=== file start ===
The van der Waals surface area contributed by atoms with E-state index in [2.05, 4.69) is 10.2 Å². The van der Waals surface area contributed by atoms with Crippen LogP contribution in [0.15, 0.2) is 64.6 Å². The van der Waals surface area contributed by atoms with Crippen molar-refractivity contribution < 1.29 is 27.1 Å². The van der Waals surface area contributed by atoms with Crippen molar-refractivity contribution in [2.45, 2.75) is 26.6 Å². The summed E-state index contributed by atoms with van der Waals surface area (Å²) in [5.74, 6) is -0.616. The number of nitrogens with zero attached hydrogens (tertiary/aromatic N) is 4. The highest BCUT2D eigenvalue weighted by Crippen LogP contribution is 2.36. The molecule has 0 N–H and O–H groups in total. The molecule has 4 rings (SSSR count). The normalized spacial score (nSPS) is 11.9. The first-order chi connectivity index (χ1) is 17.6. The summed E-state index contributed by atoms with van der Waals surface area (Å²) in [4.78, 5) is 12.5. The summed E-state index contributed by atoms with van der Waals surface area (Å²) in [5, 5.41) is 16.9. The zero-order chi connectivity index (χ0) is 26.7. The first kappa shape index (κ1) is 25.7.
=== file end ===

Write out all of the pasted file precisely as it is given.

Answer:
The van der Waals surface area contributed by atoms with E-state index in [2.05, 4.69) is 10.2 Å². The van der Waals surface area contributed by atoms with Crippen LogP contribution in [0.15, 0.2) is 64.6 Å². The van der Waals surface area contributed by atoms with Crippen molar-refractivity contribution < 1.29 is 27.1 Å². The van der Waals surface area contributed by atoms with Crippen molar-refractivity contribution in [2.45, 2.75) is 26.6 Å². The summed E-state index contributed by atoms with van der Waals surface area (Å²) in [5.74, 6) is -0.616. The number of nitrogens with zero attached hydrogens (tertiary/aromatic N) is 4. The highest BCUT2D eigenvalue weighted by Crippen LogP contribution is 2.36. The molecule has 0 N–H and O–H groups in total. The molecule has 4 rings (SSSR count). The normalized spacial score (nSPS) is 11.9. The first-order chi connectivity index (χ1) is 17.6. The summed E-state index contributed by atoms with van der Waals surface area (Å²) in [4.78, 5) is 12.5. The summed E-state index contributed by atoms with van der Waals surface area (Å²) in [5, 5.41) is 16.9. The zero-order chi connectivity index (χ0) is 26.7. The first kappa shape index (κ1) is 25.7.